It more or less started as any other day. For lunch, a group of us from the lab went to Collegetown. After eating, we starting the trek back up to campus and came across an ... unusual group of people.
A not-so-typical day at Cornell.
The crowd surrounding them was massive. And then I saw it. Following not so far behind, his head bobbing up and down, his large tail swinging side to side, a large blue-green dragon, at least three times my height!
A dragon approaches!
The people flanking its sides were screaming and occassionally he stopped to lift his head as if to roar at the gathering crowd.
Closer and closer he comes!
As he passed by, I got a better look. It was impressive. He has big gazing eyes, hundreds of scales and an orange underbelly. Fearsome as he looked from afar, up close I realized he had only two teeth -- but they were big ones!
A truly massive and beautiful beast.
At first, I was taken by such surprise by his presence, I stood still as stone as he passed me by. Fortunately, his movements were highly predictable and I managed to cut him off on his way past the clocktower and into the Arts Quad. The size of the crowd was increasing now and I could tell that something big was about to happen. My eyes remained fixed on the dragon as he proceeded in my direction at an ever quickening pace.
He passes the clocktower.
Closer he came, until finally he abruptly halted. Then he lifted his head up into the air and let forth several powerful screams.
He belts forth a few final roars...
Meanwhile, those who led him to this very spot, started to put into position a highly unusual structure made of wood and fencing. At the very tip was a sharpened point and they slowly brought it down, sinking it into his neck.
...before coming face to face with his destruction.
He was never able to recover. For a few brief moments, he suffered. He attempted to lift his head once again, perhaps to counterattack, but nothing came of it. The wooden structure was far too heavy. It was clear that his time had come. At this point, several people in the vicinity, dressed in armor with capes and large swords, took a few hacks at his neck, ensuring that it was comletely severed. Then others swarmed around the body, mutilating it and stuffing flammable objects in between his scales and under his belly. Shortly afterwards, what must have been their "leader" held a burning stick high into the air, causing roars from the crowd. For several minutes already they had been chanting slogans such as "LET HIM BURN!" and "FLAMES! FLAMES!" The atmosphere was indescribable. I felt as though things were about get out of control, if they hadn't already! At this point, the leader touched the torch down onto the corpse and the flames immediately spread.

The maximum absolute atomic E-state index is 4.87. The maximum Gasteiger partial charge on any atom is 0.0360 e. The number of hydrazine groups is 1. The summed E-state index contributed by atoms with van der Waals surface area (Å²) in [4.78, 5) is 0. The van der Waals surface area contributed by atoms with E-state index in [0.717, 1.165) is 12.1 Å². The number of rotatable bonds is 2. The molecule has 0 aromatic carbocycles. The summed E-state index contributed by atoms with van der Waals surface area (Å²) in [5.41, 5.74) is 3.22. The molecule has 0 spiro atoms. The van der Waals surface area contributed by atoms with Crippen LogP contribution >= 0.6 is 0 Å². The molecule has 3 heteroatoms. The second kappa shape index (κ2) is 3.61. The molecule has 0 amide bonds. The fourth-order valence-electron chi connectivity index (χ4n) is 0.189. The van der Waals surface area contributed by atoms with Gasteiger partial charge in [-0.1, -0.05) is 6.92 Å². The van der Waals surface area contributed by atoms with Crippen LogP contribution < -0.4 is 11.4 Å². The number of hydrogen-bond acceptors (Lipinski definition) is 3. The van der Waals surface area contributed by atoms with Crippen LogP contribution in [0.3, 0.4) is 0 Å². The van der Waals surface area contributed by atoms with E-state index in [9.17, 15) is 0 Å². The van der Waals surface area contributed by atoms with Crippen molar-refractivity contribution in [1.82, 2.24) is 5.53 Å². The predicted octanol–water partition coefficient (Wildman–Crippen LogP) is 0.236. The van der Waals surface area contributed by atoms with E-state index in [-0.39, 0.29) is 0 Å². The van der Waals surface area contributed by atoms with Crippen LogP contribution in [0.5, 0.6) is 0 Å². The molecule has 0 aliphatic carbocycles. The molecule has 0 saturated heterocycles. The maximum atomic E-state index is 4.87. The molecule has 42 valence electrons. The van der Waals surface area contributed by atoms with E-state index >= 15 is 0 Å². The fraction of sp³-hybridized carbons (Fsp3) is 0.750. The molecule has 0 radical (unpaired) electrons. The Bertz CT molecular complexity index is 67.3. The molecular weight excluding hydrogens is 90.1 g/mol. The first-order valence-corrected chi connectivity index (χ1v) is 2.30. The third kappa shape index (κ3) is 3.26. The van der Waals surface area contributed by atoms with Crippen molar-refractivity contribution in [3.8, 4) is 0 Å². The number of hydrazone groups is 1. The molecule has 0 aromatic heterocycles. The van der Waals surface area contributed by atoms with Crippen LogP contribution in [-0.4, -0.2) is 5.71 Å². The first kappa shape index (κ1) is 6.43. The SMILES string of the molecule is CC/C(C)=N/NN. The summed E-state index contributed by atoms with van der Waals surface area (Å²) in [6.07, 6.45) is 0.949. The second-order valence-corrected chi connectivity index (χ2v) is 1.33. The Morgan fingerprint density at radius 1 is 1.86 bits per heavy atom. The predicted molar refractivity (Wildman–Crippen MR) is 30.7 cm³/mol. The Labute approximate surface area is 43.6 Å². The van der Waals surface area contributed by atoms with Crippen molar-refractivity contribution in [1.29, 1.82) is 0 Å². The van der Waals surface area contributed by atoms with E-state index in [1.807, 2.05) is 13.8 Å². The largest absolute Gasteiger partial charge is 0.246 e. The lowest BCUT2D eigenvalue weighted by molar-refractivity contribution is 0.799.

His neck severed, those who led him here now set fire to his carcass.
Seconds later I felt the heat generated from the dancing flames. As the fire reached the body, loud crackling noises could be heard and the flames leapt higher than at any other time. The crowd retreated, surprised and frightened as debris flew into the air.
At some points, the flames were quite fierocious!
Several moments later, the fire still crackling, the majority of the corpse had been burned. Several oddly dressed paraders were skipping around the body, apparently overcome by what they considered an orgasmic experience.
Even dragons are no match for wild, raving Cornellian undergraduates.
And so went another "Dragon Day", or so it's apparently called in these parts. As for the exact meaning of the ceremony, I am still uncertain. But it happens every year before spring break. As I pieced together fragments of information I had overheard during the ritual, it was carried out by either the architects or the engineers on campus -- or maybe both. I put my money on the architects -- I always knew they were crazy.